Tange's seamed Infinity CrMo tubing began replacing high-tensile tubing on mid-priced Centurion models, such as the popular LeMans RS, Super LeMans and LeMans Mixte models, by the early 1980s. Lower-end models of this period featured Infinity tubing for the three main tubes and high-tensile tubing for seat and chain stays and fork blades. In the highly competitive market of the late 1980s, Centurion's mid-priced models boasted Tange #1 and #2 tubing for the three main tubes and use of high-tensile steel became a thing of the past for even entry-level machines as Infinity replaced it.
The Centurion frames of the late 1970s and early 1980s were mostly outfitted with SunTour components or a mix of SunTour, Sugino and other components. Later, as their rival Japanese component maker Shimano came to dominate the market with innovative, quality components at highly competitive prices, WSI switched almost entirely to Shimano, with the lower and mid-priced Centurions sporting the Shimano's OEM "Light Action" parts and higher-priced models sporting Shimano 105, Shimano 600EX (and later Shimano Ultegra) and Shimano Dura-Ace groupsets.
There has been discussion of the relative quality of the many Centurion models. Generally speaking, relative quality among the various models was first determined by the quality of the tubeset and then, within variations of a model, by the relative quality of the groupsets from which one could choose. This included quality wheelsets, which reduced weight significantly.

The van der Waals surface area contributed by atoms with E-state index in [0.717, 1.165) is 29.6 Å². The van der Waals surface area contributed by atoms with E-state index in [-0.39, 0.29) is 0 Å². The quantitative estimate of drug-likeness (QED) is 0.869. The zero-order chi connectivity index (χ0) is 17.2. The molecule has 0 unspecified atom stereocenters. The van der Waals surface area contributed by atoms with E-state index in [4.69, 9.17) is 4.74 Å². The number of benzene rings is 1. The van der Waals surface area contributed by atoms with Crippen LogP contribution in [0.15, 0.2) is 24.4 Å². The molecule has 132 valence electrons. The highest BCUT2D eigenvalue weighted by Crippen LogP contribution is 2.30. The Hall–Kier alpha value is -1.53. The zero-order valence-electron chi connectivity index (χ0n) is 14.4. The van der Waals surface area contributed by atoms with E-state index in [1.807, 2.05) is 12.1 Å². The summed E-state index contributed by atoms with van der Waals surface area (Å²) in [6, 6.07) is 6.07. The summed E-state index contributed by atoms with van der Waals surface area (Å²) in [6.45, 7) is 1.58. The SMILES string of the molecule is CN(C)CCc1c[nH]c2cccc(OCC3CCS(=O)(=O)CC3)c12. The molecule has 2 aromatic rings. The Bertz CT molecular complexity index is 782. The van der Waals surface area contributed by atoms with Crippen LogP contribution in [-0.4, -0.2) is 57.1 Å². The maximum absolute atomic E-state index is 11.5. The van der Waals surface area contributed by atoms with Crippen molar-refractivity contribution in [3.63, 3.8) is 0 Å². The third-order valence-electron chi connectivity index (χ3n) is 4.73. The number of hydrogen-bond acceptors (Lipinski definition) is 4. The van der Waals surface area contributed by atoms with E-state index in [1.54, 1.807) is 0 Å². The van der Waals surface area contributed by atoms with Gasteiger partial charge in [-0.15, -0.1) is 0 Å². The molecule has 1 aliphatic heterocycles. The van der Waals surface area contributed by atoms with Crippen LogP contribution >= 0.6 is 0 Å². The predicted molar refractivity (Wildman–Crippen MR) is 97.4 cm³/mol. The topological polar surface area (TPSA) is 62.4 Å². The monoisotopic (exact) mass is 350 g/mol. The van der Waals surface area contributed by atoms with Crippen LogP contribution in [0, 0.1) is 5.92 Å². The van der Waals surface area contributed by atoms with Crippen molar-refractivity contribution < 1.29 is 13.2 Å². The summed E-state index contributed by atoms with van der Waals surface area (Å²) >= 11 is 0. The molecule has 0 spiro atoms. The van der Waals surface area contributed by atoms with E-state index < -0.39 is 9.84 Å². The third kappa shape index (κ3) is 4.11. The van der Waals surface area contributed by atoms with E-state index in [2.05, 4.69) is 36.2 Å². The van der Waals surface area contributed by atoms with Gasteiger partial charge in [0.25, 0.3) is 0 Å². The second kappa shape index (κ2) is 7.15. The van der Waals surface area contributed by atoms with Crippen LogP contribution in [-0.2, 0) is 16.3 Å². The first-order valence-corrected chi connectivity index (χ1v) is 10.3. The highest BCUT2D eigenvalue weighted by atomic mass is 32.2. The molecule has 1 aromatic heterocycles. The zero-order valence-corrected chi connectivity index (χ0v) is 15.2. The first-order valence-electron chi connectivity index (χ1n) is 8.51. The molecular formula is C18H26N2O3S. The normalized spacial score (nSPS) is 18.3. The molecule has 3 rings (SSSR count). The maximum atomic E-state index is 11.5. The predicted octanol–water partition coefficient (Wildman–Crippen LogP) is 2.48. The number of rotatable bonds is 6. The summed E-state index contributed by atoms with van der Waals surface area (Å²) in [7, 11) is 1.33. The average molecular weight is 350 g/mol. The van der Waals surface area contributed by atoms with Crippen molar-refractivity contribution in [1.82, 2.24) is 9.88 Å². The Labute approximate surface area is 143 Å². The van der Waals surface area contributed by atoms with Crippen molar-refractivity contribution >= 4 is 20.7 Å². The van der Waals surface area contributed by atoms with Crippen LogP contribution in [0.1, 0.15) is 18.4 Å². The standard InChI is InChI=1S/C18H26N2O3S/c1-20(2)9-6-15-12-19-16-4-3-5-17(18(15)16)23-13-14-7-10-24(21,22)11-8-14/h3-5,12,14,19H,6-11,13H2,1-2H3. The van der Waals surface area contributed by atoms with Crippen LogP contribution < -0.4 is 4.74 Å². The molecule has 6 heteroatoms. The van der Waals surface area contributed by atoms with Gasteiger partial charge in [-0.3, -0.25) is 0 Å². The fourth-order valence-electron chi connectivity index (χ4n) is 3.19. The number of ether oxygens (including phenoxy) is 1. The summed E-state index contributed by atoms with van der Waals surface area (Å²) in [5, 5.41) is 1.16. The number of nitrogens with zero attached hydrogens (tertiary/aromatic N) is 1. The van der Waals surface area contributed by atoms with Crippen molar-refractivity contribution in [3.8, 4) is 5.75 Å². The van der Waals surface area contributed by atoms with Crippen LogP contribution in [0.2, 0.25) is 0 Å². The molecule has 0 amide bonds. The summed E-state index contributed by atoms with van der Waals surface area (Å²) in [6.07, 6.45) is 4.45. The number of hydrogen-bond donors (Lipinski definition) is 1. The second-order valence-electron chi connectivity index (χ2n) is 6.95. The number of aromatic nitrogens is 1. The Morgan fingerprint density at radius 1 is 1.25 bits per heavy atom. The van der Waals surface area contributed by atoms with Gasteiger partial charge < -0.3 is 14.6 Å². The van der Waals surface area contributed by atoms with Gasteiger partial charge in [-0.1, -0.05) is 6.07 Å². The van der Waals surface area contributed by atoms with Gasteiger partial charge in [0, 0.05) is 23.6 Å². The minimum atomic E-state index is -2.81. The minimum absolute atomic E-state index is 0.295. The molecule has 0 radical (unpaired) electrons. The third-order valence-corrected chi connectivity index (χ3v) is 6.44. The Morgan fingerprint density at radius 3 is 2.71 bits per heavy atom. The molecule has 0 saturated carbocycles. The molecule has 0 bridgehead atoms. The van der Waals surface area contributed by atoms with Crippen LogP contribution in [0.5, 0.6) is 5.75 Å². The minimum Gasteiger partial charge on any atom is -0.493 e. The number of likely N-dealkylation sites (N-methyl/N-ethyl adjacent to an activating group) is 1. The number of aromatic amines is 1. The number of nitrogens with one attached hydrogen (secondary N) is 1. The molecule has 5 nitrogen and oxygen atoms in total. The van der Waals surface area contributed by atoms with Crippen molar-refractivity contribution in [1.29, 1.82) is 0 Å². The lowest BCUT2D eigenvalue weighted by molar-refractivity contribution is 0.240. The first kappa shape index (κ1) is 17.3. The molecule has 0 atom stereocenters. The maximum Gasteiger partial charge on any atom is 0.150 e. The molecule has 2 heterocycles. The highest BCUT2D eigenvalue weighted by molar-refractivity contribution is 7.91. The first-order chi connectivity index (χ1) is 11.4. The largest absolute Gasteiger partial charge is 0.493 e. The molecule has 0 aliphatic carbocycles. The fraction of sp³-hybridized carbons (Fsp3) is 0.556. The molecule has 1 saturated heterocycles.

An example can be seen with the LeMans RS model, Centurion's very popular, income-generating, mid-priced machine. It first appeared in the 1970s as a 10-speed with a high-tensile steel frame, but by the early 1980s appeared as a 12-speed with a Tange Infinity tubeset and a mix of Suntour and Sugino components. By 1987 it boasted the somewhat lighter and seamless double-butted Tange #2 tubeset and Shimano's "Light Action, Light Touch" group. Later still it appeared with the Tange #2 tubeset but fitted out with Shimano Sport LX components. My guess is that this transition reflected the demands of a highly competitive market environment which forced continuous upgrading of both frame materials and components within a single popular model to stay in the game.
Centurions (except the Cinelli Equipe model) have serial numbers on the underside of the bottom bracket shell but as far as I know there are no official records linking serial numbers to years of manufacture. That's the bad news.
The good news is that Tom Marshall (a.k.a. T-Mar), a Canadian engineer, racer and runner, with the help of Centurion owners from around North America and information from his own archives, figured out the serial number date codes for many Centurions. Here's what Tom has to say on the subject:
Japanese Centurions made between 1980-1990 use a serial number format WXYZZZZ where: